16.      In the fourth place, as regards the rule of correspondence applied by the General Court in paragraphs 38 to 42 of the order under appeal concerning the amendment made in Sysper on 10 January 2019, the appellant claims a manifest error of assessment. In that regard, the appellant reiterates his line of argument set out in his observations on the proceedings at first instance and claims that that amendment was not decisive in the assessment of whether the action was admissible. Accordingly, the appellant claims that the “annotation” of 10 January 2019 in Sysper is in fact a correction of an error made by the EEAS’s leave manager in the “annotation” of 31 August 2018. On that date, that leave manager deducted sick leave from 20 to 31 August 2018, which was prima facie unlawful on account of the fact that, according to Article 59 of the Staff Regulations, sick leave may be deducted as of the date of the scheduled medical examination. The correction of 10 January 2019 limiting the deduction of sick leave by that leave manager to the period from 28 to 31 August 2018 was made by the staff of the Commission and not of the EEAS since, according to the appellant, the EEAS’s leave manager no longer had access to his Sysper file following his transfer from the Delegation to OLAF. In the appellant’s view that fact does not alter the relevance of the application, in particular as regards the identification of the defendant, given that the annotation of 10 January 2019 was made only after the appellant had brought his complaint, that is to say it was the consequence of his complaint, and the Commission’s leave manager must have acted on behalf of the EEAS’s leave manager since issues relating to absences and sick leave of persons posted to the delegations fall under the competence of the latter.

17.      In the fifth place, the appellant criticises the General Court’s finding, inter alia in paragraph 48 of the order under appeal, that “the application for annulment of the decision rejecting the complaint lacks independent content”. In that regard, the appellant states that the appointing authority rejected his request for protection from retaliation as a consequence of whistleblowing by concluding that “no decision adversely affecting the complainant [had] been taken”. Accordingly, his request for recognition as a whistleblower had been rejected, following the appointing authority’s incorrect conclusion that there had been no change to the appellant’s legal situation.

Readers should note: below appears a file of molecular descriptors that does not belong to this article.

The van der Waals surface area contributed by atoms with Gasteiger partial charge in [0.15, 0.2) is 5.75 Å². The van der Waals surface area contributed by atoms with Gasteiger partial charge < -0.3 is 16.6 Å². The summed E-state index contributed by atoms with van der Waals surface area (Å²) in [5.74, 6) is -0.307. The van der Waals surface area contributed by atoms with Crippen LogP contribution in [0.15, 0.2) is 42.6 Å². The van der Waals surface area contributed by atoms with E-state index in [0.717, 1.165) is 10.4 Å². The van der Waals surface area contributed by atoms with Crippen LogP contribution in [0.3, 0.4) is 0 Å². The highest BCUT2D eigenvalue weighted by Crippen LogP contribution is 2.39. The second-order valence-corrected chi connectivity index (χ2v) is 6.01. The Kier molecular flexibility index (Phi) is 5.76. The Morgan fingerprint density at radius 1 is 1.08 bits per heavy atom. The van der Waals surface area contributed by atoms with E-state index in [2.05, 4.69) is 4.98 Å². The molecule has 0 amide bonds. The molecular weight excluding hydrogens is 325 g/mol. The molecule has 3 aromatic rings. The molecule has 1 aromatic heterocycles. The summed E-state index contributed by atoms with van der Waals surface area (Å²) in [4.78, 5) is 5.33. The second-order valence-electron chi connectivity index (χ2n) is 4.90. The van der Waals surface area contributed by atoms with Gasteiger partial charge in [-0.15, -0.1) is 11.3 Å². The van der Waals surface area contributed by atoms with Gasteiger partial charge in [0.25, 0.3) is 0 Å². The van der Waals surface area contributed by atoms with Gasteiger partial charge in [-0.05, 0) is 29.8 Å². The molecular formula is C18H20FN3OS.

18.      As regards the second complaint raised in support of the single ground of appeal, it is necessary to note that, in the guise of a plea based on a manifest error of assessment on the part of the General Court, the appellant attempts, in fact, to elicit from the Court a new assessment of the facts.

19.      In that regard, the requirements referred to in point 8 of the present position have not been met in so far as the appeal, without even including an argument specifically identifying an error of law allegedly vitiating the order under appeal, confines itself to reproducing the pleas in law and arguments previously submitted to the General Court. Such an appeal amounts in reality to no more than a request for re-examination of the application submitted to the General Court (see, to that effect, judgment of 12 September 2006, Reynolds Tobacco and Others v Commission, C‑131/03 P, EU:C:2006:541, paragraphs 49 to 51).

20.      In the present case, the appellant merely criticises the General Court’s assessment of the various elements of fact that he claims he adduced, in the context of his action, for the purpose of establishing that his legal situation was actually affected by the acts and measures adopted, without, however, providing the slightest precision as to why he considers that assessment is vitiated by material inaccuracies or by a distortion of those facts.

21.      It follows that the appeal constitutes, in that regard, a request for re-examination of the application submitted to the General Court.